3D Artist

Sculpt stylised character hair

Tips & Tutorials
Carrie Mok

Forget hair simulations and get creative instead

Q’Maera is by Alexej Peters, a lead artist at RABCAT computer graphics in Austria. Peters has been a fan of fantasy and sci-fi all his life – something that’s often reflected in his fan art and professional work. You can see more of his work on Artstation.

Here Peters gives us some tips for sculpting stylised hair for characters and explains why he didn’t simulate it.

“Simulated hair looks better and more realistic of course. But I wanted something more stylised and artistic for this character since the overall proportions of the model are exaggerated and stylised. Also I tried to avoid any kind of alpha transparency for my textures because it is very difficult to make it look good in most real-time engines. Working with simple polygons enables you to be creative and requires less technical knowledge of CG hair.

“Hair and fur work took two thirds of the time taken to create this character, and this included research and trying different workflows. I tested simple poly cards and FiberMesh, but none gave me the desired look.

“For the fur, I used a similar workflow to the hair except for one thing. To save time I sculpted the main shape completely in ZBrush without doing the retopo and subdivision modelling in Maya, then just placed the hair tips on top of it.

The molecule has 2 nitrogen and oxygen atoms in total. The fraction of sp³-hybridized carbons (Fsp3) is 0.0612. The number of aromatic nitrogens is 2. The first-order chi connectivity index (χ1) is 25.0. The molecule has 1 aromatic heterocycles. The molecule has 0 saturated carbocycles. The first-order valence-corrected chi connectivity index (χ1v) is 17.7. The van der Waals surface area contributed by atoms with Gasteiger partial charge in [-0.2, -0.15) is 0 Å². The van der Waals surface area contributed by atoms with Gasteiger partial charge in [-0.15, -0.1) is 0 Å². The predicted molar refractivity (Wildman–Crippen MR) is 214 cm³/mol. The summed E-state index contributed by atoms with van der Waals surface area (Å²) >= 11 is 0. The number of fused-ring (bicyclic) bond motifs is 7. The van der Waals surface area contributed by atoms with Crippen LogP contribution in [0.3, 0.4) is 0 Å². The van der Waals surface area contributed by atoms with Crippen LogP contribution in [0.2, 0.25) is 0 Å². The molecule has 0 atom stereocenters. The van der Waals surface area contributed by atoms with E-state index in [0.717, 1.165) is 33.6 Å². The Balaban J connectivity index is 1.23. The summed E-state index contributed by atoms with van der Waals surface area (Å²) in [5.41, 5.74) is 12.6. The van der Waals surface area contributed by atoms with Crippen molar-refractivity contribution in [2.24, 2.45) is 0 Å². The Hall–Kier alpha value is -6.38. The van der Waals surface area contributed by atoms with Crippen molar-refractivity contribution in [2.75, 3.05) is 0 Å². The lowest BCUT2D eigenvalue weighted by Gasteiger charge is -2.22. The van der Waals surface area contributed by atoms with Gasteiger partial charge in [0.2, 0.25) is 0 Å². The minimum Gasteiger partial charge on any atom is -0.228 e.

“The smooth preview in Maya lets you work with the curls without actually subdividing them. It took approximately 36 days to finish this character.

“I adjusted the proportions and added a little swirl to the end tips. This character was done for the ’Beast’ art contest that was sponsored by Allegorithmic.”

Now find out how Peters sculpted the hair!

Step 01 – Get the shape right


Begin to sketch the volumes and rough proportions for how the hairstyle should look. Use any sculpting tool for this while indicating how the hair flow should be, but keep it simple without adding too many details. Then retopologise: I used Maya’s Quad Draw tool for this. Now we need nice topology. The mesh should then be ready for subdivision.

Step 02 – Add layers


A couple of different curls will be created and placed as a second layer after subdividing the mesh underneath. The curls should not intersect each other though. Model the pigtails from one duplicated segment in a row, then model the ends using the curl parts. To place them on the head, I used Maya’s Wire Tool.

Step 03 – Perfect details


In order to save some time, do the curls symmetrically first. Afterwards add a couple of additional curls to break up the symmetry. If you are happy with the hairstyle then it’s time to add some final details in ZBrush. Utilise the Dam_Standard and Pinch brushes to add some thinner strands. The lazy mouse feature can help to keep the strokes nice and even. After that, you can start working on retopology and baking.